The highlight of the day is when, at noon, a cloud of dust rises in the Bugac steppe, from which the outlines of a cavalry column slowly unfold. They are the Hungarians who, after more than a thousand years, reenact how their ancestors arrived here, in the Carpathian Basin. Determined-looking men and women on horseback, behind them are heavy-footed infantrymen, between them carts for the old and the small folk. I can feel how this sight may have frozen the bowels of the Slavic onlookers of the time. Just as for the Hungarians when, a few centuries later, our nomadic brothers marched here in similary military columns. As they come closer, and I can clearly perceive that they are ours, I can better appreciate their enthusiastic participation and homage to the memory of our ancestors. Only one thing bothers me: I’ve been to many historical reenactment gatherings, and period clothing is essential everywhere. The participants subtly but clearly comment on possible anachronistic features of each other’s clothing. This parade, where everything goes from imagined Árpád dynasty costumes to csikós’ dress and 1848 military uniforms, is thus less a reenactment than rather a ritual procession, for which everyone has donned their best historical Sunday clothes. For the sake of the perfect experience, those who understand Hungarian should turn off the sound with the unctuous commentary of the celebrant:

In Iran, on the second day of Ashura, there is a procession in Nushabad, where representatives of all parts of the country march long from the desert through the clay city, dressed in 7th-century warrior’s clothing, exotic armor and on various war animals, to fight for Imam Hussain who fell on this day, against the disgraceful Sunnis. A great visual advantage of this parade is that it proceeds along a two-meter corridor left open between the spectators, so that everyone can take a look at the horse or camel’s jewelry, the weapons, and the little boys’ clothes, since most of the warriors also bring a nicely clothed little boy in his lap, in memory of Imam Hussain’s little son who was escaped from the massacre. In Bugac, the conquering Hungarians are kept far away from their late successors, but then those of them incompatible with a group image – the pedestrians, carts and camels – quietly slink away among the yurts after the march. There you can take a closer look at them, and the spectators happily take advantage of the opportunity. Just be careful not to get bitten by a camel – this danger is one of the central metaphors of the main speaker of the event, a founding member of the right-wing government party.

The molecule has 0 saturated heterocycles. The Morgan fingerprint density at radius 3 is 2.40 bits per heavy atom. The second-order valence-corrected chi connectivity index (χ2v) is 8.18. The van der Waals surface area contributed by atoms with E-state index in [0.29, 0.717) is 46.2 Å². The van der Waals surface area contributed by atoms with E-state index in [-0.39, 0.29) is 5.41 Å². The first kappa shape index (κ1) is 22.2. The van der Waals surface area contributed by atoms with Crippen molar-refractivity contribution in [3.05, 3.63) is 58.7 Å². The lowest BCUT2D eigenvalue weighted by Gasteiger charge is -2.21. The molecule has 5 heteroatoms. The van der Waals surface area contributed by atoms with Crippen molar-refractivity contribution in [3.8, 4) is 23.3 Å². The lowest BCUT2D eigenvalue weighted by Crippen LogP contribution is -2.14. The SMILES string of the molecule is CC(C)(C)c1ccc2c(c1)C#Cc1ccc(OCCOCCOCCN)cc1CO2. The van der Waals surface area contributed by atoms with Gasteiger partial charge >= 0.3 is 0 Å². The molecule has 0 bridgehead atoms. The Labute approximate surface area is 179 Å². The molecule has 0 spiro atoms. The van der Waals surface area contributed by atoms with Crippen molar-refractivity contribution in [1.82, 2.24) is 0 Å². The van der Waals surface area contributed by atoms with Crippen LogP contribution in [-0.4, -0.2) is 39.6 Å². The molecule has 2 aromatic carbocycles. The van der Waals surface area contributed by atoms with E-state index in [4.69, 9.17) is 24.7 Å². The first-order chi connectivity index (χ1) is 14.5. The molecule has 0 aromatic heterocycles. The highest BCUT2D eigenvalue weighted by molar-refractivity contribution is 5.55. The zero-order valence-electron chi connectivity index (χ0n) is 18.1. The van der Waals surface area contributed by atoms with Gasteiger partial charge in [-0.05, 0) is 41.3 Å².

Representatives of twenty-seven peoples with nomadic roots participate in this year’s kurultay on horseback and in historical costumes. After the conquering Hungarians marched in, one horseman from each of them ran around the Hungarian camp with the modern flag of their people. This motif was perhaps taken from the photos of the show accompanying Árpád Feszty’s famous Arrival of the Hungarians (1894) in the Greater Britain Exhibition of 1899-1909. The Kyrgyz and the Mongol fall off of their horses: what a shame! They will probably be beheaded back home. Here we see the flag bearers of the Crimean Tatars and the Transylvanian Szeklers. The eternal and unbreakable Tatar-Transylvanian friendship dates back to the centuries of the Principality of Transylvania, when Tatars sometimes went on study trips to the rich cities of Transylvania, just as Transylvanians did to the tanneries of the Crimea, as Mór Jókai vividly describes in A Damokosok (on this, see our post). Their last joint venture was when, in 1717, Prince Rákóczi’s former Hungarian insurgents and the Crimean Tatars, on the Sultan's behalf, broke into and plundered Transylvania, already ruled by the Habsburgs. The city of Szék / Sic was also destroyed at that time, which the people of Szék still mourn each year on August 24. I was there a few years ago and suggested that the Crimean Tatars might also be invited to the upcoming 300th anniversary in 2017 as a symbol of reconciliation. The hard-necked Calvinist presbyters of Szék just shook their heads. “It’s not time yet.”